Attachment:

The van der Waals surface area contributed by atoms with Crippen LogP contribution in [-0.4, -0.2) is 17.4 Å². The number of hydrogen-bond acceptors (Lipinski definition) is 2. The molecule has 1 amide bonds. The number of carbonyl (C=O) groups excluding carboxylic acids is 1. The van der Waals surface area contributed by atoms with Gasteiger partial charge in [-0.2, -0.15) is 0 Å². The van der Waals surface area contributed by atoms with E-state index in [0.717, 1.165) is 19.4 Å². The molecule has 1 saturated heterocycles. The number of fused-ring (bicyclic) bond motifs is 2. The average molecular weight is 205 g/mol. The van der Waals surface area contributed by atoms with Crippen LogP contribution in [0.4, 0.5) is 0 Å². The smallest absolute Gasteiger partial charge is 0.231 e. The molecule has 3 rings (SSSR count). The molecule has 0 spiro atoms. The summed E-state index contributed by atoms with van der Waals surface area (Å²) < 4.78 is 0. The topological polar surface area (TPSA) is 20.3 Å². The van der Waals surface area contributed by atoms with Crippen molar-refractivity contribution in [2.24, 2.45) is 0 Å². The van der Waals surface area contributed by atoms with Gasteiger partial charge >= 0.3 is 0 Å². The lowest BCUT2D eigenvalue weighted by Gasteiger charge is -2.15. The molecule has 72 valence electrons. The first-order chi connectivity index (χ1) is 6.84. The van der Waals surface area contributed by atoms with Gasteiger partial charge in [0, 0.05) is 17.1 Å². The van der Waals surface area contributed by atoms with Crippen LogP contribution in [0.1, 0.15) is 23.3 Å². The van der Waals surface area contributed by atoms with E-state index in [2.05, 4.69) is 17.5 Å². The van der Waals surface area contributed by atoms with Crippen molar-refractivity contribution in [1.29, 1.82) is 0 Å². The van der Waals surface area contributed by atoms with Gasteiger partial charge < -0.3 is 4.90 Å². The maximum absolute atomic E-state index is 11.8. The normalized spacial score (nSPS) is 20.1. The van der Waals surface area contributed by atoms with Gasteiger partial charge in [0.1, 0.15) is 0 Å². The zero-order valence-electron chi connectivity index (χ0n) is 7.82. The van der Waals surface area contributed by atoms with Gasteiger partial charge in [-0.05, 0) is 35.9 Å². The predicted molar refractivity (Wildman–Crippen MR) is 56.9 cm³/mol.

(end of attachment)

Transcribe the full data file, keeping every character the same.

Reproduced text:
The van der Waals surface area contributed by atoms with Crippen LogP contribution in [-0.4, -0.2) is 17.4 Å². The number of hydrogen-bond acceptors (Lipinski definition) is 2. The molecule has 1 amide bonds. The number of carbonyl (C=O) groups excluding carboxylic acids is 1. The van der Waals surface area contributed by atoms with Gasteiger partial charge in [-0.2, -0.15) is 0 Å². The van der Waals surface area contributed by atoms with E-state index in [0.717, 1.165) is 19.4 Å². The molecule has 1 saturated heterocycles. The number of fused-ring (bicyclic) bond motifs is 2. The average molecular weight is 205 g/mol. The van der Waals surface area contributed by atoms with Crippen LogP contribution in [0.4, 0.5) is 0 Å². The smallest absolute Gasteiger partial charge is 0.231 e. The molecule has 3 rings (SSSR count). The molecule has 0 spiro atoms. The summed E-state index contributed by atoms with van der Waals surface area (Å²) < 4.78 is 0. The topological polar surface area (TPSA) is 20.3 Å². The van der Waals surface area contributed by atoms with Crippen molar-refractivity contribution in [2.24, 2.45) is 0 Å². The van der Waals surface area contributed by atoms with Gasteiger partial charge >= 0.3 is 0 Å². The lowest BCUT2D eigenvalue weighted by Gasteiger charge is -2.15. The molecule has 72 valence electrons. The first-order chi connectivity index (χ1) is 6.84. The van der Waals surface area contributed by atoms with Gasteiger partial charge in [0, 0.05) is 17.1 Å². The van der Waals surface area contributed by atoms with Crippen LogP contribution in [0.1, 0.15) is 23.3 Å². The van der Waals surface area contributed by atoms with E-state index in [2.05, 4.69) is 17.5 Å². The van der Waals surface area contributed by atoms with Crippen molar-refractivity contribution in [1.29, 1.82) is 0 Å². The van der Waals surface area contributed by atoms with Gasteiger partial charge < -0.3 is 4.90 Å². The maximum absolute atomic E-state index is 11.8. The normalized spacial score (nSPS) is 20.1. The van der Waals surface area contributed by atoms with Gasteiger partial charge in [0.1, 0.15) is 0 Å². The zero-order valence-electron chi connectivity index (χ0n) is 7.82. The van der Waals surface area contributed by atoms with Gasteiger partial charge in [-0.05, 0) is 35.9 Å². The predicted molar refractivity (Wildman–Crippen MR) is 56.9 cm³/mol.